Applying a Sex and Gender Lens to Psoriatic Arthritis

We know that sex and gender can impact how a patient responds to their treatment and medication. For those living with psoriatic arthritis (PsA), a type of arthritis linked with psoriasis, research shows that women are less likely to achieve remission, are more likely to experience side effects from advanced therapies and tend to stop treatments earlier than men. Why this is however remains unclear.

To address this gap in knowledge, Women’s College Hospital (WCH) scientist and rheumatologist, Dr. Lihi Eder and team are leading the Sex- And Gender-based analysis of the Effectiveness of advanced therapies in Psoriatic Arthritis (SAGE-PsA Study).

A global study with 40 supporting research sites, SAGE-PsA aims to understand how sex and gender, as well as their intersection with age and ethnicity, influence patient response to advanced therapies for PsA. The study is funded by the Canadian Institutes for Health Research (CIHR) and by the Group for Research and Assessment of Psoriasis and Arthritis (GRAPPA).

To better understand the SAGE-PsA study, Dr Eder tells us about her research and its implications for patient care.

When and why would a Psoriatic Arthritis (PsA) patient be prescribed advanced targeted therapies?

Advanced therapies is a broad term that includesbiologic and targeted synthetic medications used to control arthritis and psoriasis especially in more severe cases and for those who failed first line therapies. About 30 to 50 per cent of patients with PsA require treatment with advanced targeted therapies.

Why examine sex and gender in the treatment of PsA?

Despite the convincing data showing such a difference in response to therapy between male and female patients with PsA, it is surprising that so little attention has been given to understanding which sex- and gender-related factors underlie these notable differences.

These differences could be due to biological, sex-related factors such as differences in immune system or metabolism of drugs or due to gender-related, socio-cultural factors, such as differences in reporting of pain, support systems and patient-physician interaction. Understanding what sex- and gender-related mechanisms explain these differences is the first step in developing approaches to address these disparities.

Has a study of this scale on the impact of sex and gender ever taken place in rheumatology before?

This is the first study of this scale not just in PsA but in rheumatology generally that addresses issues of sex and gender. The study is also unique because it involves approximately 40 international sites including diverse patient populations from four continents representing high- and medium-income countries.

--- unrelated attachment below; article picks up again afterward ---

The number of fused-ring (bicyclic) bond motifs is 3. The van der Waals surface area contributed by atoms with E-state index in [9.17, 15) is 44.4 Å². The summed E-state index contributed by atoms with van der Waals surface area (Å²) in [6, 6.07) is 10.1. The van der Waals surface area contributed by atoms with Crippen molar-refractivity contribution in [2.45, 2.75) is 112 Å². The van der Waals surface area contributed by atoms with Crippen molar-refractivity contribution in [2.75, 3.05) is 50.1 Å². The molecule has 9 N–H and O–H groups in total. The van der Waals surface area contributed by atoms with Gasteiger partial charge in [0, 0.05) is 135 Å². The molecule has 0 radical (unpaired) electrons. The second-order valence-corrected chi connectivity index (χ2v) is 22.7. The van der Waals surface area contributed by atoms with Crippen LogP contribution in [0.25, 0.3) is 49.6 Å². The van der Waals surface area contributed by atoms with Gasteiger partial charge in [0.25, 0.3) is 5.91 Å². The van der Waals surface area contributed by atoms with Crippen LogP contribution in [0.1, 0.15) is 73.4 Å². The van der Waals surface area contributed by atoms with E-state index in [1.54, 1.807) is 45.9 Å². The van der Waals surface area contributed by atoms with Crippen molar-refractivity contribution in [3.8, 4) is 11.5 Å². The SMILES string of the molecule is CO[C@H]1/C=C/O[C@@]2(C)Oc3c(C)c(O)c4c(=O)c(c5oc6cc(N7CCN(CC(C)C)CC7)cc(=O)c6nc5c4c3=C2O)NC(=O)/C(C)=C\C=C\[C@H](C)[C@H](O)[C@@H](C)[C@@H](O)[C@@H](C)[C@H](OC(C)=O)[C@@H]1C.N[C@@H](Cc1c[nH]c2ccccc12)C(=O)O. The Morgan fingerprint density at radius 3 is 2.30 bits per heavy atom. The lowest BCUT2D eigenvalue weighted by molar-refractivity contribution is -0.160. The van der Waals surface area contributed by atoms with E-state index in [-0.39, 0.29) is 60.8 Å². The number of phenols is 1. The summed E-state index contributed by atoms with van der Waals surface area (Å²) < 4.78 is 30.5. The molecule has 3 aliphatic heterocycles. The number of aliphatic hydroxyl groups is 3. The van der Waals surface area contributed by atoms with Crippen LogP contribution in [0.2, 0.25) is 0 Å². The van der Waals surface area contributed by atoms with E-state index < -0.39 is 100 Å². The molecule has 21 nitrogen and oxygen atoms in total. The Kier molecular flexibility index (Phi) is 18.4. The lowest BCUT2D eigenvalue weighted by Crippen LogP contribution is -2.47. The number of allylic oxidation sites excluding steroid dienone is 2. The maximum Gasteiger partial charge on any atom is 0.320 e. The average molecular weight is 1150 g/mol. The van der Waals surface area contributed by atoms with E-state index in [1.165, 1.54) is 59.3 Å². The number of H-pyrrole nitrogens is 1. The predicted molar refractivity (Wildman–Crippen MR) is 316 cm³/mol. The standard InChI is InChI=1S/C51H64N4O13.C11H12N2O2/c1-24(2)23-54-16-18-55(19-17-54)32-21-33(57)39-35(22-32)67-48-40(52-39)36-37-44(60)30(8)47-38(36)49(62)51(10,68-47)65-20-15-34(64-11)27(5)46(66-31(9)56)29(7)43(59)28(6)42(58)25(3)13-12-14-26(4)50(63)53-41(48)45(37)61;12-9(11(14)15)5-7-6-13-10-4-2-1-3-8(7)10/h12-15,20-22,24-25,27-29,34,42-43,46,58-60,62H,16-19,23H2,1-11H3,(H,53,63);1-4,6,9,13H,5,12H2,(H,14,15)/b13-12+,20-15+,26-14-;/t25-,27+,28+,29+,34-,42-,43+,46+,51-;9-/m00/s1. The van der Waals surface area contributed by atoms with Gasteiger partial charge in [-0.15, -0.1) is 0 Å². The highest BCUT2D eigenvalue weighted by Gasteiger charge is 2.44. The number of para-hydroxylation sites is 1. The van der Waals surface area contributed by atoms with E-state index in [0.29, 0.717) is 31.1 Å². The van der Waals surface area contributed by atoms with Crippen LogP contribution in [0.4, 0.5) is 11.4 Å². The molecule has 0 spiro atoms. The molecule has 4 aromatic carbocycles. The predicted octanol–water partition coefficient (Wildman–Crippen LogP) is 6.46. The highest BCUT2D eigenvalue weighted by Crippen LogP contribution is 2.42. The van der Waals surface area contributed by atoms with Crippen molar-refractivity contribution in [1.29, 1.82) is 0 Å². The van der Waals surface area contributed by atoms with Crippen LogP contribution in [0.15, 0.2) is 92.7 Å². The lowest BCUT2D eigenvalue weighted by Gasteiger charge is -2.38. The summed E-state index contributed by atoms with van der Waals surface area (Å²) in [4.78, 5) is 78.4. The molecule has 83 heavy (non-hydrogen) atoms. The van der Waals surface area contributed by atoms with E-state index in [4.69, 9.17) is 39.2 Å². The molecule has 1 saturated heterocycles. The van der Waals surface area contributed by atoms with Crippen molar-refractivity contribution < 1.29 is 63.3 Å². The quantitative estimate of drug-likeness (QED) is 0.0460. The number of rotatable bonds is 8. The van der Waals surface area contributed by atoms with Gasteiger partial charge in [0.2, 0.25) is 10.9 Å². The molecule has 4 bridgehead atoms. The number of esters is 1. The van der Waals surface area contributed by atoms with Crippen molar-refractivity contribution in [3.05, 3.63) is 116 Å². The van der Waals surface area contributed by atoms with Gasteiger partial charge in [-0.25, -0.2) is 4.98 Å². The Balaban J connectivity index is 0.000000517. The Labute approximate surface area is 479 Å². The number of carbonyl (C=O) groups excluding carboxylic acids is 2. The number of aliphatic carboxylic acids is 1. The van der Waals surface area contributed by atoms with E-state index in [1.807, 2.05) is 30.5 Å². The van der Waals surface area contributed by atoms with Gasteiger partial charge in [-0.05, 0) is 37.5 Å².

SAGE-PsA includes participants from multiple countries and from diverse backgrounds – how will this impact the study or be demonstrated in it?

While we expect some variability, studies across countries currently show similar gender disparities in response to advanced therapies. We expect similar sex and gender-related mechanisms drive treatment effectiveness across societies. Our goal is to explore common, global underlying mechanisms across different societies and cultures. Nevertheless, we also plan to evaluate whether the effect of sex/gender on treatment response is modified by country level variables, like ethnicity, societal expectations, and norms among others.

How will the study and the information it produces impact treatment for PsA?

We expect that our findings will fill existing knowledge gaps and as a result will inform care and support future research. Specifically, the results could inform selection and prescribing of advanced therapies. For example, where do specific types of targeted therapies work better in women? Should the dose of medication should change by sex?

Better understanding of the unique challenges that men and women with PsA experience could promote the development of gender-specific coping strategies and self-management programs.

Our findings could also inform the design of future clinical trials. For example, randomizing by sex may influence analysis of treatment efficiency. Our findings will also provide patients and clinicians with a better understanding of the effectiveness and risk profile associated with advanced therapies.

Finally, by engaging investigators from different countries, this study will provide a unique opportunity to study the effect of sex and gender across diverse societies and ethnicities. As most published studies have focused on European and North American patients, our study will provide more globally information relevant to patients with PsA.